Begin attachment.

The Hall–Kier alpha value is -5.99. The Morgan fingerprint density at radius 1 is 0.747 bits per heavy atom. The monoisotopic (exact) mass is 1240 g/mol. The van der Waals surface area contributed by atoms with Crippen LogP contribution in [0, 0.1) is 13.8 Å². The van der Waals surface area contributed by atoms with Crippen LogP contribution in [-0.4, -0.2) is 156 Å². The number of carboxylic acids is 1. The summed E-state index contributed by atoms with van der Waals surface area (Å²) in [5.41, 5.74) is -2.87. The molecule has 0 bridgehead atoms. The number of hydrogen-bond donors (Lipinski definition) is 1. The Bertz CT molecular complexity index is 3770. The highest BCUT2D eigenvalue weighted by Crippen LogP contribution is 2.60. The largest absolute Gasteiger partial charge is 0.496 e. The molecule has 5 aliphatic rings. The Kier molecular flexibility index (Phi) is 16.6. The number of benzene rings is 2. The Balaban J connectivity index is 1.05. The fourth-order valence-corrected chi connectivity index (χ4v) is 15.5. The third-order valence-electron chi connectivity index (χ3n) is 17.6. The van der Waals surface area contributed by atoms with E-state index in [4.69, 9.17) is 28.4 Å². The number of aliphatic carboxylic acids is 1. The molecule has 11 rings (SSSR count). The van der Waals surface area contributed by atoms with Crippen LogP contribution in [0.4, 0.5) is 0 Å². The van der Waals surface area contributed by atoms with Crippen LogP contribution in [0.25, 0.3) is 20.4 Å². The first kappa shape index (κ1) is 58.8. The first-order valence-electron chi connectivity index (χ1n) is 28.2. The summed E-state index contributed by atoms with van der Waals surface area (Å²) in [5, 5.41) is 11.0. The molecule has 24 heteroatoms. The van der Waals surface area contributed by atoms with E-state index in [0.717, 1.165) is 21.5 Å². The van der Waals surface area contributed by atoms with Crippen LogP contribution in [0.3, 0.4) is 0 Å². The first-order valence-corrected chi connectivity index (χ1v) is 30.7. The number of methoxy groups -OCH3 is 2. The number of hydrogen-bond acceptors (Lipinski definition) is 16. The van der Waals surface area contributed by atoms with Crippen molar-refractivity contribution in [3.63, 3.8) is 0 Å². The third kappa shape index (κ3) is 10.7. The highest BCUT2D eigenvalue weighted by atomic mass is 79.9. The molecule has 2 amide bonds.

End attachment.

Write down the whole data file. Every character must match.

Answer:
The Hall–Kier alpha value is -5.99. The Morgan fingerprint density at radius 1 is 0.747 bits per heavy atom. The monoisotopic (exact) mass is 1240 g/mol. The van der Waals surface area contributed by atoms with Crippen LogP contribution in [0, 0.1) is 13.8 Å². The van der Waals surface area contributed by atoms with Crippen LogP contribution in [-0.4, -0.2) is 156 Å². The number of carboxylic acids is 1. The summed E-state index contributed by atoms with van der Waals surface area (Å²) in [5.41, 5.74) is -2.87. The molecule has 0 bridgehead atoms. The number of hydrogen-bond donors (Lipinski definition) is 1. The Bertz CT molecular complexity index is 3770. The highest BCUT2D eigenvalue weighted by Crippen LogP contribution is 2.60. The largest absolute Gasteiger partial charge is 0.496 e. The molecule has 5 aliphatic rings. The Kier molecular flexibility index (Phi) is 16.6. The number of benzene rings is 2. The Balaban J connectivity index is 1.05. The fourth-order valence-corrected chi connectivity index (χ4v) is 15.5. The third-order valence-electron chi connectivity index (χ3n) is 17.6. The van der Waals surface area contributed by atoms with E-state index in [4.69, 9.17) is 28.4 Å². The number of aliphatic carboxylic acids is 1. The molecule has 11 rings (SSSR count). The van der Waals surface area contributed by atoms with Crippen LogP contribution in [0.4, 0.5) is 0 Å². The van der Waals surface area contributed by atoms with Crippen LogP contribution in [0.25, 0.3) is 20.4 Å². The first kappa shape index (κ1) is 58.8. The first-order valence-electron chi connectivity index (χ1n) is 28.2. The summed E-state index contributed by atoms with van der Waals surface area (Å²) in [5, 5.41) is 11.0. The molecule has 24 heteroatoms. The van der Waals surface area contributed by atoms with E-state index in [0.717, 1.165) is 21.5 Å². The van der Waals surface area contributed by atoms with Crippen LogP contribution in [0.3, 0.4) is 0 Å². The first-order valence-corrected chi connectivity index (χ1v) is 30.7. The number of methoxy groups -OCH3 is 2. The number of hydrogen-bond acceptors (Lipinski definition) is 16. The van der Waals surface area contributed by atoms with Crippen molar-refractivity contribution in [3.63, 3.8) is 0 Å². The third kappa shape index (κ3) is 10.7. The highest BCUT2D eigenvalue weighted by atomic mass is 79.9. The molecule has 2 amide bonds.